Yesterday I opined that, no, Americans—and American progressives—are not “doomed” by the incoming Administration. We’re certainly not helped, but it’s not the end.
Where, then, do we begin? I suggest that, while remaining vigilant and activist about what’s happening in Washington, progressives would do well to focus on local and state races.
This is hardly original advice on my part, and it’s hardly new. Here in Texas, Democrats have gone 0-for-the-21st-century in capturing any of the statewide electoral seats. (Y’all please correct me if I’ve overlooked some stray winner in there.) And it hasn’t been any better in the Texas Lege.
That trend applies nationwide, as Amber Phillips explains in this informative Washington Post article written just after the 2016 general election:
Note that the G.O.P. has this dominant position—such that about 80% of the country’s population lives in states whose governments are controlled by Republicans—even though Democrats win just as many votes, or even more votes, in the aggregate. (Exhibit A: Hillary Clinton’s large but ultimately irrelevant margin in the popular vote.)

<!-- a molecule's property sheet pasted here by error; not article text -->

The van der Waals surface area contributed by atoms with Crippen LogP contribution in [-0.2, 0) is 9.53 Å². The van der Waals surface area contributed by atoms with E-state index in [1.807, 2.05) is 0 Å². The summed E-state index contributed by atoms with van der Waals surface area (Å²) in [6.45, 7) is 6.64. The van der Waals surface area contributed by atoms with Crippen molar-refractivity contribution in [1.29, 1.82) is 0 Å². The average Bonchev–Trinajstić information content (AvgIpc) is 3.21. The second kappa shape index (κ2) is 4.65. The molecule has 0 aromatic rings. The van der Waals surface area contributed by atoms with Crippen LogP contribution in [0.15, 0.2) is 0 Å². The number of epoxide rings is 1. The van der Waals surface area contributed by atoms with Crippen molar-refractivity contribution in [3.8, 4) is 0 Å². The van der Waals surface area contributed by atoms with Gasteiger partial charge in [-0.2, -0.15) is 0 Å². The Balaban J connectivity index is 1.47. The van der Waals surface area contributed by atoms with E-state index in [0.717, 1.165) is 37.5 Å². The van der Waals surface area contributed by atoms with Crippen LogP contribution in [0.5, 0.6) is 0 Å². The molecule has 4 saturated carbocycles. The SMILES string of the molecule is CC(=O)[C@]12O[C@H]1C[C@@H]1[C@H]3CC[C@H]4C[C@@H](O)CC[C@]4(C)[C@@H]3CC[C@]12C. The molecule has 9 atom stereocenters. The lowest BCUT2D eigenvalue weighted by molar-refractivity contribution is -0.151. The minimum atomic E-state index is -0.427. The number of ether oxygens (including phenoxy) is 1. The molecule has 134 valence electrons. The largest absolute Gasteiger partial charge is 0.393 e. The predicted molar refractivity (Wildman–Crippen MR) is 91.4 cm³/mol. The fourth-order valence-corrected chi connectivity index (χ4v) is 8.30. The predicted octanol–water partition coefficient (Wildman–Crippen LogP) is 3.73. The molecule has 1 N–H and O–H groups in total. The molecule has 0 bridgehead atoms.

So, what to do? Put more effort and money into the grind-it-out work that needs to happen at the grassroots level. Support and cultivate local candidates; take back seats.
It’s a long road, especially because movement conservatives have been focused on these efforts for decades (see the Phillips article for more details), and their entrenched position puts them in control for redistricting that benefits them after the 2020 Census. (The same thing happened after the last two rounds of the Census, too, which helps explain the bigger problem.)
But what else are we going to do—give up? No.
Long road. Lots of work. But worth it.